Switch to English Switch to French

The Open University  |   Study at the OU  |   About the OU  |   Research at the OU  |   Search the OU

Listen to this page  |   Accessibility

the experience of reading in Britain, from 1450 to 1945...

Reading Experience Database UK Historical image of readers
  RED International Logo

RED Australia logo


RED Canada logo
RED Netherlands logo
RED New Zealand logo

Record Number: 1813


Reading Experience:

Evidence:

'[Through the Women's Co-operative Guild, Deborah Smith] began reading poetry and, at age fifty one, discovered her own spiritual longings in Tennyson: Break, break, break on thy cold grey stones, oh sea, Oh would that my tongue could utter The thoughts that arise in me!'

Century:

1900-1945

Date:

Between 1 Jan 1909 and 31 Dec 1910

Country:

England

Time

n/a

Place:

city: Nelson

Type of Experience
(Reader):
 

silent aloud unknown
solitary in company unknown
single serial unknown

Type of Experience
(Listener):
 

solitary in company unknown
single serial unknown


Reader / Listener / Reading Group:

Reader:

Deborah Smith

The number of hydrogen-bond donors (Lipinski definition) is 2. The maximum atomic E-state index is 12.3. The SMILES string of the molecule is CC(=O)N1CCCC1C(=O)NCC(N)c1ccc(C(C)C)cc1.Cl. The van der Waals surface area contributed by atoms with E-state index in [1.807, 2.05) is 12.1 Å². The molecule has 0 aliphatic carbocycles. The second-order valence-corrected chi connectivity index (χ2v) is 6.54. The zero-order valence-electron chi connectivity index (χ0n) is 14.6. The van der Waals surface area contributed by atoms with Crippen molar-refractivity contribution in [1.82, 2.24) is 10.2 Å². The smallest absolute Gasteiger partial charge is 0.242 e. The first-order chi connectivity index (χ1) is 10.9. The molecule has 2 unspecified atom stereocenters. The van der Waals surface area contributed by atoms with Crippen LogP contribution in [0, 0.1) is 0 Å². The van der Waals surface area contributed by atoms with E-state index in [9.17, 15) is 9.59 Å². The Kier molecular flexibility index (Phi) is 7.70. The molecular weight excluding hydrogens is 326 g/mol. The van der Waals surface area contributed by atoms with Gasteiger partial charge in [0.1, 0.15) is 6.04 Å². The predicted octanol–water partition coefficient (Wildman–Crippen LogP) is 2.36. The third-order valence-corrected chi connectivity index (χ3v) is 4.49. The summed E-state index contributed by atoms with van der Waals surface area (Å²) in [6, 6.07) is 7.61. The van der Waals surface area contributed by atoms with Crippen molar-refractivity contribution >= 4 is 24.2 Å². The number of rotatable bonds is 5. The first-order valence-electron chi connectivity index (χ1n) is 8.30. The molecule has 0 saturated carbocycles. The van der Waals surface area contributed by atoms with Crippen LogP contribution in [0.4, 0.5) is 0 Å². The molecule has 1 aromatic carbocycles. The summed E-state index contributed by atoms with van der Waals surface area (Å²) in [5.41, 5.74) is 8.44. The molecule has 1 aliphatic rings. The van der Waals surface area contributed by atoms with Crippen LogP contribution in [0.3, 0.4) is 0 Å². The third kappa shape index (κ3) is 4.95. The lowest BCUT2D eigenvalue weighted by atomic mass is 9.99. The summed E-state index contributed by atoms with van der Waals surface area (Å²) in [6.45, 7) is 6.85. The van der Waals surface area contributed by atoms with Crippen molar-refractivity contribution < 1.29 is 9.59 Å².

Age:

Adult (18-100+)

Gender:

Male

Date of Birth:

1858

Socio-Economic Group:

Labourer (non-agricultural)

Occupation:

weaver

Religion:

n/a

Country of Origin:

England

Country of Experience:

England

Listeners present if any:
e.g family, servants, friends

n/a


Additional Comments:

n/a



Text Being Read:

Author:

Alfred Lord Tennyson

Title:

'Break, break, break'

Genre:

Poetry

Form of Text:

Print: Book

Publication Details

n/a

Provenance

unknown


Source Information:

Record ID:

1813

Source:

Print

Author:

Jonathan Rose

Editor:

n/a

Title:

The Intellectual Life of the British Working Classes

Place of Publication:

New Haven

Date of Publication:

2001

Vol:

n/a

Page:

78

Additional Comments:

n/a

Citation:

Jonathan Rose, The Intellectual Life of the British Working Classes (New Haven, 2001), p. 78, http://can-red-lec.library.dal.ca/Arts/RED/record_details.php?id=1813, accessed: 26 November 2022


Additional Comments:

See Deborah Smith, 'My Revelation' (London, 1933)

   
   
Green Turtle Web Design